The first bit of telemetry we tried to collect was the distribution of time ranges. The usage of 0, 1-4, 4-8, etc... to figure out how prominent each of the timeout and intervals ranges was going to be. This got checked in relatively early in the process, in fact I think it may be having a birthday soon. This told us that storage for timers needed to be optimized to handle a LOT of short term timers, meaning they would be inserted and removed from the timeout list quite often.

Once we started to see a broad range in the call times to setTimeout though we wanted to know something else. The API takes a string or function. A function doesn't have to be parsed, but a string does. We optimize this already to parse on execute, so we knew that string vs function wasn't causing us any differences in time to call setTimeout for that reason, however, the size of the structure to hold these different callback types was impacted, as was the time it takes to stringify something from JavaScript into a more persistent string buffer for parsing.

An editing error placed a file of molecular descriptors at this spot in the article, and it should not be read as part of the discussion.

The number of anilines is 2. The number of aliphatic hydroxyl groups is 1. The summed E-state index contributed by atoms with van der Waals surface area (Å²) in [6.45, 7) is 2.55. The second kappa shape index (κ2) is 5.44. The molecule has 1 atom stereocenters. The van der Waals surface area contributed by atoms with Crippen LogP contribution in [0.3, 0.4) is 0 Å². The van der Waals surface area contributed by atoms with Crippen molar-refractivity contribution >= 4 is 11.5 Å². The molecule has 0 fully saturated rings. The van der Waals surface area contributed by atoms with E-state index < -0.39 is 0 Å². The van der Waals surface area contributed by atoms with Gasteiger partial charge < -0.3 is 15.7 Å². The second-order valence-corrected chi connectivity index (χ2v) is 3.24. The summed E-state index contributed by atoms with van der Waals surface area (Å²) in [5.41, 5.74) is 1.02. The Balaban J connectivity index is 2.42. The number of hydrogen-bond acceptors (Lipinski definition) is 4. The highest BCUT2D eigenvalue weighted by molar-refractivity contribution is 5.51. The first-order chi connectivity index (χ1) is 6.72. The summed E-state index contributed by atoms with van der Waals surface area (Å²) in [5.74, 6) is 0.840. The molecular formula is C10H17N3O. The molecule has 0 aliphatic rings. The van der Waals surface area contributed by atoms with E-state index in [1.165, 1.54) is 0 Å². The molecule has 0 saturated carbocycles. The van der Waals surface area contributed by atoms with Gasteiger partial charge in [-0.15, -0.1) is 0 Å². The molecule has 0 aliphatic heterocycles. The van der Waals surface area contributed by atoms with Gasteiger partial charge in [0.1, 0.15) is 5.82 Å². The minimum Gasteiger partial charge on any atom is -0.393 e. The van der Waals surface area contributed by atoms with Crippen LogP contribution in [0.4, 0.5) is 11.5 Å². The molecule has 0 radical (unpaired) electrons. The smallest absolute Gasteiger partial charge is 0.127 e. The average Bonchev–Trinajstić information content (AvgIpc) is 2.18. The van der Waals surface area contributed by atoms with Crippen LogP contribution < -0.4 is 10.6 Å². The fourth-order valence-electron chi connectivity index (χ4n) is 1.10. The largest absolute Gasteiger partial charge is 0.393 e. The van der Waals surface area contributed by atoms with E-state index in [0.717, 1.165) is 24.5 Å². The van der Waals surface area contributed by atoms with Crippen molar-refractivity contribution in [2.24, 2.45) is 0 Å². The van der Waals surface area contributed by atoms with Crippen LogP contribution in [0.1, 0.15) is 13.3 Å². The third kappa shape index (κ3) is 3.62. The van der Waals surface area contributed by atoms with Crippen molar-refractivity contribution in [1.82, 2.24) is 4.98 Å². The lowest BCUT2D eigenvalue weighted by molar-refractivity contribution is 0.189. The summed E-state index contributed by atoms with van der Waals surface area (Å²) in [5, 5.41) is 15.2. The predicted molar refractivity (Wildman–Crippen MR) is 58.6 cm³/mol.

We also, per spec, allow you to pass arguments to the callback. These values have to be stored, maintained by GC relationships to the timeout, etc... This is yet more space. We knew that our storage was sub-optimal. We could do better, but it would cost several days of work. This became another telemetry point for us, the various ranges of arguments.

This telemetry is likely in your build of Windows if you are an Insider running RS 1. So you are helping us make further improvements to these APIs going forward. Telemetry in this case is about prioritization of an unlimited amount of work we could do based on real world usage. It helps ensure that customers get the best experience possible even if they don't understand the specifics of how browsers implement various HTML 5 APIs.

The Tests